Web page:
Finally this year is over ! I have done a lot of things, mostly of them were solving problems that arose all of the sudden, but I’m mostly grateful for everything that I have been through, even the shit shows that happened. You know what people say, good times are great, but bad times help you to build character.

I finally was able to go to San Francisco Bay Area for an entrepreneurship course at Draper University that I’ve signed up for before the pandemic to focus on my new/old goal.

It has been a tornado of things to learn/refresh my mind, but here are some things that I took from this first week:

  • Never travel with tight connections. But when you do attach an airtag to your luggage! And in case your luggage gets lost, buy second hand or clothes that you can return.
    • Aer Lingus lost my bag during a connection in Dublin to San Francisco, it was 3 weeks without my clothes, not a really nice experience.
  • Everybody is in a different stage and journey in life, don’t feel demotivated by others. NO MATTER WHAT.
  • Keep learning (This is my every day reminder)
  • Make real connections with genuine good-quality people and life becomes more joyful even when things are difficult. Also, it is way easier to learn from people like this.
  • Observe and listen more than speak. (Every day reminder as well, but I am more a listener than a talker since I can remember)
  • Travelling by yourself is amazing (not new, but for all the people out there that are afraid to try, GO FOR IT)
  • Build your network independently if they are only virtual connections (for now) or not.
    • C’mon we have enough tools nowadays to allow us to drink some wine together with a friend on the other side of the world.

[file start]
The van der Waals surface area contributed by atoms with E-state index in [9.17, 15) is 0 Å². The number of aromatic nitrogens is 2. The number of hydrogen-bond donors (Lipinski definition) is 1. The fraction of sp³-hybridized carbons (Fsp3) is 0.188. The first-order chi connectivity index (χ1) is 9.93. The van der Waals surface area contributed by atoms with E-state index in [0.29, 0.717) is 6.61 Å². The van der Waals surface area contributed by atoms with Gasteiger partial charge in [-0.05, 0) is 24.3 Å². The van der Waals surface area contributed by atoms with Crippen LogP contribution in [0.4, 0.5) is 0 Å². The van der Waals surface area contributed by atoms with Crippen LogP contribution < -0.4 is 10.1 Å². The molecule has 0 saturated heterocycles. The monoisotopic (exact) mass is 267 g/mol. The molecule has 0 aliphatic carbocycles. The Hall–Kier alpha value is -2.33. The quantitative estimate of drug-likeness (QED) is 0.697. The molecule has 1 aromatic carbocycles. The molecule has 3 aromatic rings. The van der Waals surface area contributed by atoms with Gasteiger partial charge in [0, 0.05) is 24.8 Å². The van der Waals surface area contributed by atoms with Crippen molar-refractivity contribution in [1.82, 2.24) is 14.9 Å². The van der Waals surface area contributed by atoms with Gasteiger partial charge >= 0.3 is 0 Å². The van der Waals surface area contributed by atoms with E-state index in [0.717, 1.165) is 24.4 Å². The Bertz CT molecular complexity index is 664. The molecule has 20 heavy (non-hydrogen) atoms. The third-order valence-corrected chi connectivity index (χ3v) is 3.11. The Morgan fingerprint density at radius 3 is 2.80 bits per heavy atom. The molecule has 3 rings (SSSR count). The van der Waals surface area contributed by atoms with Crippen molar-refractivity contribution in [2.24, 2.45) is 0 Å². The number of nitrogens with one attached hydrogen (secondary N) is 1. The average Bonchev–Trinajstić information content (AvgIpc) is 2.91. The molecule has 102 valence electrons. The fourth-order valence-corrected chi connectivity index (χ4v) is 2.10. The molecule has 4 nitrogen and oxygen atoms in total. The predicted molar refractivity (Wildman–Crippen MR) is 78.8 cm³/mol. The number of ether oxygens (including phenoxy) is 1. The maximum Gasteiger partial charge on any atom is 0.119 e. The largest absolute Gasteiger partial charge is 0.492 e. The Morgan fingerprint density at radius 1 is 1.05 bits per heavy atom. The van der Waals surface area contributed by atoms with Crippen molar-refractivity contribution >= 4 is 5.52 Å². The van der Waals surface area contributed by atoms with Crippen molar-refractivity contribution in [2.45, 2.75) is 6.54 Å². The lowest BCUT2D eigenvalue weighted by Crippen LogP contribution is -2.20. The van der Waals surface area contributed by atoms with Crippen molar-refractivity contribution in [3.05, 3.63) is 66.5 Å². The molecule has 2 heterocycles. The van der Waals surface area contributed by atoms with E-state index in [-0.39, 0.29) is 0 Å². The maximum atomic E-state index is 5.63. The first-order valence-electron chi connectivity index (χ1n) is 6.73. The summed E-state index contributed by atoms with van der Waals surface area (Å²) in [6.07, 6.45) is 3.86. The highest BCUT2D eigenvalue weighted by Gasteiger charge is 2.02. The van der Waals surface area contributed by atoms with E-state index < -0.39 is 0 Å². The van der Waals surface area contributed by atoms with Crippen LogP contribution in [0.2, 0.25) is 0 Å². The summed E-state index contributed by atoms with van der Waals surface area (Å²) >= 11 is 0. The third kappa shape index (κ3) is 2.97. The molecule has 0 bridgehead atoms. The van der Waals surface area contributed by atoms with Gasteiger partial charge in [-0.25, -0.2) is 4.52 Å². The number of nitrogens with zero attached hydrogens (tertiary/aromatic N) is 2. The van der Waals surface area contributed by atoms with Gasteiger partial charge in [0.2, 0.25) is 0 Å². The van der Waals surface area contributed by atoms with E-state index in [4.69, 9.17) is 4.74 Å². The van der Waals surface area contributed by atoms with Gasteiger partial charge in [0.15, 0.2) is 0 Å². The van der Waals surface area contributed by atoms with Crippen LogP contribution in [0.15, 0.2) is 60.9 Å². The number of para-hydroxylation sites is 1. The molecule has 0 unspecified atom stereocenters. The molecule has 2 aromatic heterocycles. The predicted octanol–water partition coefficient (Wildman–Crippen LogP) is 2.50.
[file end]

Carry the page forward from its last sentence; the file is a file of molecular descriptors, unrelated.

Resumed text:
• If you are at the beginning of your journey, look for mentorship and advice. Knowledge saves loads of time.
    • But be careful and look for real mentors, there are plenty of frauds around there.I can keep a healthy mindset in my old age to listen to others no matter their level. ❀️
  • Be a rebel ! (Another reminder, sorry mom haha)
  • Don’t wait too long and just do it, but also enjoy the journey.
  • Flying cars are real and they are available for sale already.
  • Don’t trust on those water-resisting plastic bags for your mobile ! The water is going to come inside even if you are in the shallow part !!
  • Have a dash cam on your car !
  • Have backups when you travel ! A backup phone and maybe even a paper with important phone numbers on your wallet (Don’t trust in tech that much)
  • Stay far from negative and prepotent people, but not too far. I believe they help you to build emotional intelligence, you have the power to decide if what they say is going to be the fuel for you to progress or if you are going to allow them to drag you down. Transform the judgemental comments into constructive feedback and ignore the rest.

And last just sharing my 360 review result, for all the people that have helped me with this, my big thanks. Looks like all this time interested in communication styles and human behaviour made me a more self aware person and I am not an asshole after all πŸ˜‚

Using openAI to create content for social media

Hello Hello πŸ‘‹πŸ‘‹πŸ‘‹

Today my post is a bit different from the others as I was having some fun with AI last weekend. I realised I was spending too much time thinking about the content, adding some fun emojis and adding the hashtags for posts on social media.